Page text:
You don't unless the speaker helps you with additional information. I used 'hers' and it was accepted 27 Sep 18
The forms su, sus, suyo(a), suyos(as) have multiple meanings. This means that one cannot distinguish except by context between his book, hers, yours or theirs.
Suyo and the related forms can be ambiguous, since they can mean "his," "hers," "yours," "theirs," or "its." https://www.thoughtco.com/possessive-pronouns-spanish-3079364
"Lady" is probably best avoided by learners of English.
"She's a lady" -- respectful (in intent, but see below)
"The jacket belongs to that lady" -- neutral
"Lady, this jacket is yours" -- disrespectful in many parts of the U.S.
I knew a(n older) person who used "lady" as a generic replacement for "woman". I knew another person (at the same time) who would bristle at any use of "lady", regarding it as a word loaded with patriarchal gender expectations. So far as I know, these two women never met.
I wish it would be allowed simply because "Ma'am" is a pain to type. I have Chrome's US International Keyboard turned on because it makes accented characters easier to type but that automatically turns the second (a) to (á) when preceded by the apostrophe. "Ma'am" is very rarely typed
This is an interesting discussion centered on the use by DL of "Ma´am" in English. For what is is worth, me being UK British, i personally am sick of seeing / reading "Ma´am" . In the UK i think only the police force use "Ma´am" and that is when addressing a female colleague of higher rank! Usually "Madam" is used in an ironic, sardonic or condescending manner. "Mrs" is often used as in "Hey Mrs (or miss), is this jacket yours?" see https://www.youtube.com/watch?v=1-fH-Y-Hy7E from https://www.butterflyspanish.com/ for an entertaining insight into how "Señora" is used in Spanish speaking countries.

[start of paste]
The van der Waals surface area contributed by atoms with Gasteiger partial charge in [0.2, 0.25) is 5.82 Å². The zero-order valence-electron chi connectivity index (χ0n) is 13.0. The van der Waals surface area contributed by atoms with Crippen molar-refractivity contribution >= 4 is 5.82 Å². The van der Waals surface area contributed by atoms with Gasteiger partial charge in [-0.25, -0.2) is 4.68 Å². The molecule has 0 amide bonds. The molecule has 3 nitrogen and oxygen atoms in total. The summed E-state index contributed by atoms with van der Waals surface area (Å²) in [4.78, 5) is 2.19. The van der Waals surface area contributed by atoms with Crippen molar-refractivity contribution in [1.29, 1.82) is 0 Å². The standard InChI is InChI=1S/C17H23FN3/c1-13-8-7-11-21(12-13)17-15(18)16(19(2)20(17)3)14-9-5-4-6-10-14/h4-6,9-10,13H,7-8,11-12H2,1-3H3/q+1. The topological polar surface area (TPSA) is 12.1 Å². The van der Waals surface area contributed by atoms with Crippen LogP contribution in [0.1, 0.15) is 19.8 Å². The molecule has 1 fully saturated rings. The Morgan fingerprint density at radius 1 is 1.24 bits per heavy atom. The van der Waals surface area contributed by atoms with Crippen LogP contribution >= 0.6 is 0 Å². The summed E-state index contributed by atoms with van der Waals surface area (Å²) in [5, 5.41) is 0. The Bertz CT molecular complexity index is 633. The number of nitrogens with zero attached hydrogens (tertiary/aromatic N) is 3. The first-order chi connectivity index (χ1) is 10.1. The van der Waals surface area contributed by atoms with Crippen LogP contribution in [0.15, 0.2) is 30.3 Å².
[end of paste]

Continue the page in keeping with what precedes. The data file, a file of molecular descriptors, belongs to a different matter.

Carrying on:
Traditionally there wouldn't be an age cutoff. If you knew that an eighty-year-old woman has never been married, you'd still call her señorita.
But nowadays, since the emphasis on marriage is not predominant anymore and it's pretty hard to notice if someone is married when not knowing them, it's much more common to use señorita only for young women. Additionally, at least in Europe, the use of señorita is phasing out and any adult woman would just be addressed as señora.
There are more specifics in this forum. The main point is, it's different from country to country and depends on various factors. In doubt, you can always ask the woman "¿Señora o señorita?"
The tip means that "suyo" can mean both "his" or "hers".
In this case "suyo" becomes "suya" when talking about "chaqueta".
The jacket is his: La chaqueta es suya. The jacket is hers: La chaqueta es suya.
The car is his: El carro es suyo. The car is hers: El carro es suyo.
Suyo is the possessive pronoun for all 3rd persons, i.e. for anything that belongs to él, ella, usted, ellos, ellas, or ustedes. So if the context allows it, it could as well be "his", "her", or "their" jacket.